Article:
(c) Expanded habilitation services, effective October 1, 1997-
(1)
General rule. Expanded habilitation services are those services specified in paragraph (c)(2) of this section.
(2) Services included. The agency may include as expanded habilitation services the following services:
(i) Prevocational services, which means services that prepare an individual for paid or unpaid employment and that
are not job-task oriented but are, instead, aimed at a generalized result. These services may include, for example,
teaching an individual such concepts as compliance, attendance, task completion, problem solving and safety.
Prevocational services are distinguishable from noncovered vocational services by the following criteria:
(A) The services are provided to persons who are not expected to be able to join the general work force or
participate in a transitional sheltered workshop within one year (excluding supported employment programs).
(B)
If
the beneficiaries are compensated, they are compensated at less than 50 percent of the minimum wage;
(C) The services include activities which are not primarily directed at teaching specific job skills but at
underlying habilitative goals (for example, attention span, motor skills); and
(D) The services are reflected in a plan of care directed to habilitative rather than explicit employment
objectives.
(ii) Educational services, which means special education and related services (as defined in sections 602(16) and (17)
of the Education of the Handicapped Act) (20 U.S.C. 1401 (16 and 17)) to the extent they are not prohibited under
paragraph (c)(3)(i) of this section.
(iii) Supported employment services, which facilitate paid employment, that are-
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§
440.180 Home and community-based waiver services., 42 C.F.R.
§
440.180
(A) Provided to persons for whom competitive employment at or above the minimum wage is unlikely and
who, because of their disabilities, need intensive ongoing support to perform in a work setting;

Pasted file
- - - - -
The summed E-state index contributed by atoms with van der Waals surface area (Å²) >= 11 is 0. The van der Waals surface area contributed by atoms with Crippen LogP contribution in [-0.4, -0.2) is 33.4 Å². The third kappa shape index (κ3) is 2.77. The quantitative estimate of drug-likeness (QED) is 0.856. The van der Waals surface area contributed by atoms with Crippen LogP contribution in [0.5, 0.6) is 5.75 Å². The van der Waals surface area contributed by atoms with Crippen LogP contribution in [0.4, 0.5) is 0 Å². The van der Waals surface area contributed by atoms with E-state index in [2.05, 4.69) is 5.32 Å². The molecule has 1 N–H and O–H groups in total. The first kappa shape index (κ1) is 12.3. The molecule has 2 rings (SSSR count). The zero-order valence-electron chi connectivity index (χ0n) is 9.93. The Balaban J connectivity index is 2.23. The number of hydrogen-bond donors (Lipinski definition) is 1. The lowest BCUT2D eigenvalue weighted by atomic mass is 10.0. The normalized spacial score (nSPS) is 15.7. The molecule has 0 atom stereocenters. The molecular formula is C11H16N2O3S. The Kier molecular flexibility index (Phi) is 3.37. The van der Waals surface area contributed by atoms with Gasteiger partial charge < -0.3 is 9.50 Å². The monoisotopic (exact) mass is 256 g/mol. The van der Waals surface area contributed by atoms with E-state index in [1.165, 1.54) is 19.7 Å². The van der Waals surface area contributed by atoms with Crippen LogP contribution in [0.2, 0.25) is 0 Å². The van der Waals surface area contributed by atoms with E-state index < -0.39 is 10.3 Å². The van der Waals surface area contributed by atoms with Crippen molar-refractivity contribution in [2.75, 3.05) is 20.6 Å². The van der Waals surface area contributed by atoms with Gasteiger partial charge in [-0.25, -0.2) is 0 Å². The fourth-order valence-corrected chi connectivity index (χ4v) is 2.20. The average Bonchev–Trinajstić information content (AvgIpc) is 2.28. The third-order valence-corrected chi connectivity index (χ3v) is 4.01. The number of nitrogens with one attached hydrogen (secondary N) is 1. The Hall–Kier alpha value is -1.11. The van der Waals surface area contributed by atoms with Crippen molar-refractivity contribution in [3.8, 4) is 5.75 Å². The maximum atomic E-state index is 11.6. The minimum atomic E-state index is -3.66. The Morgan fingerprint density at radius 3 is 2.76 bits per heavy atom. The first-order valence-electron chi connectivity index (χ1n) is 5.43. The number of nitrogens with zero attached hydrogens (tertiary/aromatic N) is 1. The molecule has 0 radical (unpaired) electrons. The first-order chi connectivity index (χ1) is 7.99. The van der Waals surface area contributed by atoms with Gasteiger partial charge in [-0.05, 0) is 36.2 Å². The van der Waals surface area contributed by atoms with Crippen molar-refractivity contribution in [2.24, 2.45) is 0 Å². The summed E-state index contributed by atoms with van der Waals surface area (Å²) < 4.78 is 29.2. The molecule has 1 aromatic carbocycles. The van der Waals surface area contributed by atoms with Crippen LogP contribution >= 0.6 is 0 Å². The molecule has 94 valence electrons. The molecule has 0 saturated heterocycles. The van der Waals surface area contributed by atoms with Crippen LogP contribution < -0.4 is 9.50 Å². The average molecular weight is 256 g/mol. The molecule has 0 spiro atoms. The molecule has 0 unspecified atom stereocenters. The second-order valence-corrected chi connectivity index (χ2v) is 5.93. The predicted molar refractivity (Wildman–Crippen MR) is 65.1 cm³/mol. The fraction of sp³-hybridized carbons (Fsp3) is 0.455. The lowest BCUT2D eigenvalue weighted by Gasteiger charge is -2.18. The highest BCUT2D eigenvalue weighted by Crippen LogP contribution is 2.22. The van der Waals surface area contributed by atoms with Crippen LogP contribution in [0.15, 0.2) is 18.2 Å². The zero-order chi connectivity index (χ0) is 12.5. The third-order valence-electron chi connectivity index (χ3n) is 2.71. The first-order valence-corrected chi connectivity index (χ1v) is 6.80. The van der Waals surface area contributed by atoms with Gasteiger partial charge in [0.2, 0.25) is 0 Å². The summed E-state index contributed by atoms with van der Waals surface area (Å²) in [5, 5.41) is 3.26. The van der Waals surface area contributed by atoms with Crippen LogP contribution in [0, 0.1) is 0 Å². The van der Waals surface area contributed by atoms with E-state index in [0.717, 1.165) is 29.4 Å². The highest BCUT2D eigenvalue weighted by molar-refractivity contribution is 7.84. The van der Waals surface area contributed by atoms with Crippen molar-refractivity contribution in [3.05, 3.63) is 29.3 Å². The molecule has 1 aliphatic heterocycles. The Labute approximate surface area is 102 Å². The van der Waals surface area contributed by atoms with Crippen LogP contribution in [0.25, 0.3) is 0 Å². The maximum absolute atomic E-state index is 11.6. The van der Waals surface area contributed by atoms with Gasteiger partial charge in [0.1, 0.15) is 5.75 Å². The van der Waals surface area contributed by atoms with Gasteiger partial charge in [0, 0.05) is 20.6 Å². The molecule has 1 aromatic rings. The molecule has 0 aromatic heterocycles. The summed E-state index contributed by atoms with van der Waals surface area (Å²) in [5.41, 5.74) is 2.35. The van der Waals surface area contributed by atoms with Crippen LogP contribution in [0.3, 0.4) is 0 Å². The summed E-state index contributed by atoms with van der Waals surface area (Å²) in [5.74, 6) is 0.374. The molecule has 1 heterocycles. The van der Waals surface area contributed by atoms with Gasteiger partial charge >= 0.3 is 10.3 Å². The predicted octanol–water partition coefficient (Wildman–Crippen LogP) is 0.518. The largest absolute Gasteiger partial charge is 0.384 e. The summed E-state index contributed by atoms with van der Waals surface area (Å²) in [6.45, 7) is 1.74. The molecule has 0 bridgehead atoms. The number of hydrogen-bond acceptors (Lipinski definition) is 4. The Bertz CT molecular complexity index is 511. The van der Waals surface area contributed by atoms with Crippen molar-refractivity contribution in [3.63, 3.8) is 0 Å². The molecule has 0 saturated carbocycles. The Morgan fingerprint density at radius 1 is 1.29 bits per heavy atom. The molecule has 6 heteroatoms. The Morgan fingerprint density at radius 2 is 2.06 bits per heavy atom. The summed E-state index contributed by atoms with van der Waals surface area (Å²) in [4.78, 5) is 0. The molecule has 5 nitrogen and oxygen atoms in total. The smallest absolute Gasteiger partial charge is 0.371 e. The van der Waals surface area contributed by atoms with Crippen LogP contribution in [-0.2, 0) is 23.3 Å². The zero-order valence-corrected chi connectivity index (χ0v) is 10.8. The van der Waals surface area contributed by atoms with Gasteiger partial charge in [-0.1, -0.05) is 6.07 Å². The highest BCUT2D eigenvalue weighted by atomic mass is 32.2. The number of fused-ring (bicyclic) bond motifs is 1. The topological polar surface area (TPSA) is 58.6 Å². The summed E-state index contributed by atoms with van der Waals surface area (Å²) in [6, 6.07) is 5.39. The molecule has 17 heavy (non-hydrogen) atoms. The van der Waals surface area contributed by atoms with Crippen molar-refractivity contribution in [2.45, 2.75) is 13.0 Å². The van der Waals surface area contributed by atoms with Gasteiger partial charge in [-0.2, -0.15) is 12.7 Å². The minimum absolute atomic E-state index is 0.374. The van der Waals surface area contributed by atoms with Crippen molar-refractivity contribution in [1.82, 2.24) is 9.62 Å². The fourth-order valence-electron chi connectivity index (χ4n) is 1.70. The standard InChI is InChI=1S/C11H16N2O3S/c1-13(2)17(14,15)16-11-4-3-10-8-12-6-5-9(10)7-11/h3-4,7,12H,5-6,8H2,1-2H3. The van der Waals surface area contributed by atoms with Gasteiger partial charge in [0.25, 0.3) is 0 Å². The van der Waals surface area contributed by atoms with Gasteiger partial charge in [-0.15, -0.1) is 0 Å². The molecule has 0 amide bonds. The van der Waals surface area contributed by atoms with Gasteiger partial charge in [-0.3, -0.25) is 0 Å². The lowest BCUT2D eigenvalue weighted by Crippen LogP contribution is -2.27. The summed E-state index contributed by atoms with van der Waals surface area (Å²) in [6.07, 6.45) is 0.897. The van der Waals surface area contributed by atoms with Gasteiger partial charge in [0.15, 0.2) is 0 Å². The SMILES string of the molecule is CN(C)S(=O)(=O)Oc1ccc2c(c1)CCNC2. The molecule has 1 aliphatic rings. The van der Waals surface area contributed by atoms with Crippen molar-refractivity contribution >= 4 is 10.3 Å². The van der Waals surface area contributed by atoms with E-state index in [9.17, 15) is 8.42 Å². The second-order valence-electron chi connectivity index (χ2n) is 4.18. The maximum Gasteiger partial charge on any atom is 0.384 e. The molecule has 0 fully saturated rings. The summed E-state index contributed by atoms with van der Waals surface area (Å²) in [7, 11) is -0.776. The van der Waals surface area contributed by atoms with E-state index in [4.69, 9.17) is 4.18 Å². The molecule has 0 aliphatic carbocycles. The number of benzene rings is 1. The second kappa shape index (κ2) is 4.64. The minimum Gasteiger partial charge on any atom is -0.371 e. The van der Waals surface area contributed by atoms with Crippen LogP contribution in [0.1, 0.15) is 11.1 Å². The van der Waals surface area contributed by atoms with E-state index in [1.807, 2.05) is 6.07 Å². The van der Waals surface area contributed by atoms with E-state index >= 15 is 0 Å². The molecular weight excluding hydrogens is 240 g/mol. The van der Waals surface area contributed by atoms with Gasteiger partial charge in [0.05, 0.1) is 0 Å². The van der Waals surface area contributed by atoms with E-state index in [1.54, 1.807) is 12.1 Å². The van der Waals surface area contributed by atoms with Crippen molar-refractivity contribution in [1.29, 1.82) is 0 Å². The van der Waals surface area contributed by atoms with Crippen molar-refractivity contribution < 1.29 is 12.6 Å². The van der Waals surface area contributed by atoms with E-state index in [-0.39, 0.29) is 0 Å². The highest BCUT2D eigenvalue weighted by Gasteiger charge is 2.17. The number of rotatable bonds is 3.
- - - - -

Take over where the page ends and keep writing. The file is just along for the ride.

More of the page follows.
(B) Conducted in a variety of settings, particularly worksites in which persons without disabilities are employed;
and
(C)
Defined as any combination of special supervisory services, trammg, transportation, and adaptive
equipment that the State demonstrates are essential for persons to engage in paid employment and that are not
normally required for nondisabled persons engaged in competitive employment.
(3) Services not included. The following services may not be included as habilitation services:
(i) Special education and related services (as defined in sections 602(16) and (17) of the Education of the
Handicapped Act) (20 U.S.C. 1401 (16) and (17)) that are otherwise available to the individual through a local
educational agency.
(ii) Vocational rehabilitation services that are otherwise available to the individual through a program funded under
section 110 of the Rehabilitation Act of 1973 (29 U.S.C. 730).
(d) Services for the chronically mentally
ill-
(1)
Services included. Services listed
in
paragraph (b)(8) of this section include those provided to individuals who
have been diagnosed as being chronically mentally
ill,
for which the agency has requested approval as part of either
a new waiver request or a renewal and which have been approved by CMS on or after October 21, 1986.
(2) Services not included. Any home and community-based service, including those indicated in paragraph (b)(8) of
this section, may not be included in home and community-based service waivers for the following individuals:
(i) For individuals aged 22 through 64 who, absent the waiver, would be institutionalized in an institution for mental
diseases (IMD); and, therefore, subject to the limitation on IMDs specified in§ 435.1009(a)(2) of this chapter.
(ii) For individuals, not meeting the age requirements described
in
paragraph (d)(2)(i) ohhis section, who, absent
the waiver, would be placed in an IMD in those States that have not opted to include the benefits defined
in
§
440.140 or§ 440.160.
Credits
[46 FR 48540, Oct. 1, 1981; 50 FR 10026, March 13, 1985; 59 FR 37716, July 25, 1994; 65 FR 60107, Oct. 10, 2000; 71
FR 39229, July 12, 2006; 72 FR 38690, July 13, 2007; 79 FR 3029, Jan. 16, 2014]
SOURCE: 43 FR45224, Sept. 29, 1978; 51 FR41338, Nov.14, 1986; 77 FR29028,May 16, 2012, unless otherwise noted.
WESTL4/,
(i;_::2C',7 --
,.._·.:
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§
440.180 Home and community-based waiver services., 42 C.F.R. § 440.180
AUTHORITY: Sec. 1102 of the Social Security Act (42 U.S.C. 1302).
Notes of Decisions (19)
Current through July 6, 2017; 82 FR 31277.
End of Document
©
2017 Thomson Reuters. No claim to original U.S. Government Works.
4
®